Tyler and Cameron Winklevoss, renowned as the Winklevoss Twins, first came to the limelight in their much-publicized battle with Mark Zuckerberg over the control of Facebook. The twins received a nice payout in that deal, getting nearly $65 million in cash and stock in the 2008 settlement. Currently, they are in the midst of another legal fight, with this one surrounding their Gemini crypto firm.
Based on official reports, the brothers withdrew a staggering $282 million from their firm’s bank, Genesis, several months before Gemini froze nearly $900 million in customer deposits. Eventually, Gemini had to suspend all withdrawals after the Sam Bankman-Fried FTX fiasco in November 2022.
Billionaire Barry Silbert is the owner of Digital Currency Group, which owns Genesis. Silbert believes that something was fishy with the timing of how the trades went down.
A balance sheet revealed a $176 million drop between August 5 and August 10, 2022. That period featured the $282 million withdrawal, which was partially recovered by fluctuating crypto valuations and customer deposits. The New York Post gained access to an email breaking down the withdrawal: 18,060 Ether, 3,120 Bitcoin, and 49.6 million Dogecoins – Elon Musk’s favorite meme currency that was worth nearly six cents apiece at the time.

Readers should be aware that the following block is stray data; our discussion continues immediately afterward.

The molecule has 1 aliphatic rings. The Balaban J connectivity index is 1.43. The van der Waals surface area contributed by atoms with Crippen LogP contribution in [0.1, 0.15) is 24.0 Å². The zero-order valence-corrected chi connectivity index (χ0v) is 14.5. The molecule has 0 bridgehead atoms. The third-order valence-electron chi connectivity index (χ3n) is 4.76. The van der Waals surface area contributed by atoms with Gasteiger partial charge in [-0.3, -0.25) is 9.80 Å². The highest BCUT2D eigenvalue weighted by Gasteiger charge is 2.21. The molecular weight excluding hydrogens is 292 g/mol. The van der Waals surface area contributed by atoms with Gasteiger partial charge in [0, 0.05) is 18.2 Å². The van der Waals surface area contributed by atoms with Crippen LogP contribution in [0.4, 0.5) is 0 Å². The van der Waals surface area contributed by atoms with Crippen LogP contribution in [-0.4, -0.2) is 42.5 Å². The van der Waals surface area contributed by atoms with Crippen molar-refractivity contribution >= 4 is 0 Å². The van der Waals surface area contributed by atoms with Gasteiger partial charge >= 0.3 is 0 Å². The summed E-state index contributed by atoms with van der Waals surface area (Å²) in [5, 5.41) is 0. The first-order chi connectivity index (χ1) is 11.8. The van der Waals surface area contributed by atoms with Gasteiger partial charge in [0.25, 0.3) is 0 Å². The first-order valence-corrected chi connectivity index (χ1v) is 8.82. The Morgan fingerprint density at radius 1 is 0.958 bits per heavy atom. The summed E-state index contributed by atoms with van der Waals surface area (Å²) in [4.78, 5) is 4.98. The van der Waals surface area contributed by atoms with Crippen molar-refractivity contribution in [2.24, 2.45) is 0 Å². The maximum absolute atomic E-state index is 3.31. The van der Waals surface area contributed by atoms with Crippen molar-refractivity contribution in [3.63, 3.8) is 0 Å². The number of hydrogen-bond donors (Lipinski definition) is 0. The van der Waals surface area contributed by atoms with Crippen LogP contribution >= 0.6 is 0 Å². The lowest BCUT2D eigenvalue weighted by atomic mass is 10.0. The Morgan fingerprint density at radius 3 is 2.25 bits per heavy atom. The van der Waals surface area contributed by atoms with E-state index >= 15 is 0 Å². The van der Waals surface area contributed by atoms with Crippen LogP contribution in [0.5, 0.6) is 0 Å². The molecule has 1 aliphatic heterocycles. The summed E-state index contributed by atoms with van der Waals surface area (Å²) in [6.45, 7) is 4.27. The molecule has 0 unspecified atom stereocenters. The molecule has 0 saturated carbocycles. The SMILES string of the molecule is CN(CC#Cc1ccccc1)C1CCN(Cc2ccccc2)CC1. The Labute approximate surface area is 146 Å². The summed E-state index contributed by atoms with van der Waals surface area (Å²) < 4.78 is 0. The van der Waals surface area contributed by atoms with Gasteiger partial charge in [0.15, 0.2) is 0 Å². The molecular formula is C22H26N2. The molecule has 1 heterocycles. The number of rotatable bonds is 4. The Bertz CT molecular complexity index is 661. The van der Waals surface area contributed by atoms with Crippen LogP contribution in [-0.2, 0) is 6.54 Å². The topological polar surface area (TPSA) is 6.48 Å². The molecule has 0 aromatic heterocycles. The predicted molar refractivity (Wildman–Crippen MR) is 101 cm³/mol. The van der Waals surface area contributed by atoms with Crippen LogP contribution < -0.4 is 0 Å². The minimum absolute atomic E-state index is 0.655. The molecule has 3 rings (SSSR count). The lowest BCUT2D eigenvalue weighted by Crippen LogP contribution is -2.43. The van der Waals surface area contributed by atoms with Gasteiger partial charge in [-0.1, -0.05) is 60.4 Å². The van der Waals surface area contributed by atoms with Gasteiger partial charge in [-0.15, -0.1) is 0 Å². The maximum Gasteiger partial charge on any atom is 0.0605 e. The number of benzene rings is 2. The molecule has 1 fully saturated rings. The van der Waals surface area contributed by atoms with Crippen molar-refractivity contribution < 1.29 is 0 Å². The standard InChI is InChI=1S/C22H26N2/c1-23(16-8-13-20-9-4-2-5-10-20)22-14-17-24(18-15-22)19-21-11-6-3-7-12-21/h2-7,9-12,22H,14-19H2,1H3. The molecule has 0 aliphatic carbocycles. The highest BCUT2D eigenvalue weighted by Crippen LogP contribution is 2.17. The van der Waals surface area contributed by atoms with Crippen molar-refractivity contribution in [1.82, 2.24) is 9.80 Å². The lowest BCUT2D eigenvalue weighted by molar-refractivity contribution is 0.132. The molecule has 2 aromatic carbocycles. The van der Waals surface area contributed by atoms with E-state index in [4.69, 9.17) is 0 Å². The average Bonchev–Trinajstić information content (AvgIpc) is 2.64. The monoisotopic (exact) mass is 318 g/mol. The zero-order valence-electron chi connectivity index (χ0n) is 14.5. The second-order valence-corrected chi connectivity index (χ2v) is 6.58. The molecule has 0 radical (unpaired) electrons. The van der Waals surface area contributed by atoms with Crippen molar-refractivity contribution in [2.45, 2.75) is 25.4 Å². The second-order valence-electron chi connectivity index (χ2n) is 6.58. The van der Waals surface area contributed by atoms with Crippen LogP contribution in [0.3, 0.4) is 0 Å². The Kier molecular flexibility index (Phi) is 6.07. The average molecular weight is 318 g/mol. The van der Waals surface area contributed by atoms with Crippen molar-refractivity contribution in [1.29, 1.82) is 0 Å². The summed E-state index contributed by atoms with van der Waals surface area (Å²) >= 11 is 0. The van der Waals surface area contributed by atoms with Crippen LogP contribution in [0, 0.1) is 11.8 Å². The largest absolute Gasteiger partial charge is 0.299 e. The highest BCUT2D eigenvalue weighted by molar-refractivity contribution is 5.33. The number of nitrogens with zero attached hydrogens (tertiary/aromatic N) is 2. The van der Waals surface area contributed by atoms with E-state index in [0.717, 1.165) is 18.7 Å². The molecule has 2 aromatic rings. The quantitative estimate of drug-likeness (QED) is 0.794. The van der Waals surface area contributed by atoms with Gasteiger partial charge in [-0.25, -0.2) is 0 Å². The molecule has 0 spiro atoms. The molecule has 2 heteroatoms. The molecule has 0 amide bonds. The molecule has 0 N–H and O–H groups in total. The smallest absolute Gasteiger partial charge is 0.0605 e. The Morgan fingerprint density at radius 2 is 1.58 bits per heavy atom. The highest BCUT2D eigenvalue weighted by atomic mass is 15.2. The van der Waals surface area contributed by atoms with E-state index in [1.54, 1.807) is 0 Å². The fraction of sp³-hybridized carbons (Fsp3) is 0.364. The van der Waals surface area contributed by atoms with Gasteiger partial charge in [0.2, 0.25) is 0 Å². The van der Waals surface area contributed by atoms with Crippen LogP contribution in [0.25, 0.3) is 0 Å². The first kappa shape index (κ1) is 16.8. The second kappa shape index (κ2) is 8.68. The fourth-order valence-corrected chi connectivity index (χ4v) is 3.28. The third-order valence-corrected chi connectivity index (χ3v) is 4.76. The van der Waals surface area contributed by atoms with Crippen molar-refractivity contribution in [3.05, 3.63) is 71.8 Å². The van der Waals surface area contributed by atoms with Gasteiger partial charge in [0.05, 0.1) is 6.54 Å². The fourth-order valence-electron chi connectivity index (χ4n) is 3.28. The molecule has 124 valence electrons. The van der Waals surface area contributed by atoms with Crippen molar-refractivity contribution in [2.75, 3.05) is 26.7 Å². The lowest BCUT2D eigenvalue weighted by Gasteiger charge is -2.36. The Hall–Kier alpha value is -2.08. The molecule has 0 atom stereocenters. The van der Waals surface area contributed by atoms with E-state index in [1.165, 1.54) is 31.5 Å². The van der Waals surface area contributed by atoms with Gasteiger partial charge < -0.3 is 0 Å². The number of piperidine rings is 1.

The Winklevoss Twins also withdrew up to 142 million units of their firm’s ‘stablecoin.’ That crypto is affected by the United States dollar. The twins sued Silbert and the Digital Currency Group in July, alleging that Silbert gave a “false, misleading, and incomplete representation” of the actual state of Genesis’s business.
Interestingly, the twins insist that they tried to get out of a partnership with Genesis in October 2022 over the Gemini Earn program, which promised to pay clients interest on their digital currency deposits. Nonetheless, Silbert encouraged them to remain on board.
Barely a month later, FTX was exposed – and it took Genesis down with it.
The entire situation is highly complicated by the fact that there are barely any laws around crypto trading, apps, and other products. On that note, many court cases are now open, which means that any decisions that surround the case might be based on some form of guesswork.
Yet, the timing of the Winklevoss twins’ move to withdraw that $282 million raises some questions. Notably, it does not help that they managed to get their money out while customers remained wondering whether they would ever gain access to almost $1 billion in deposits.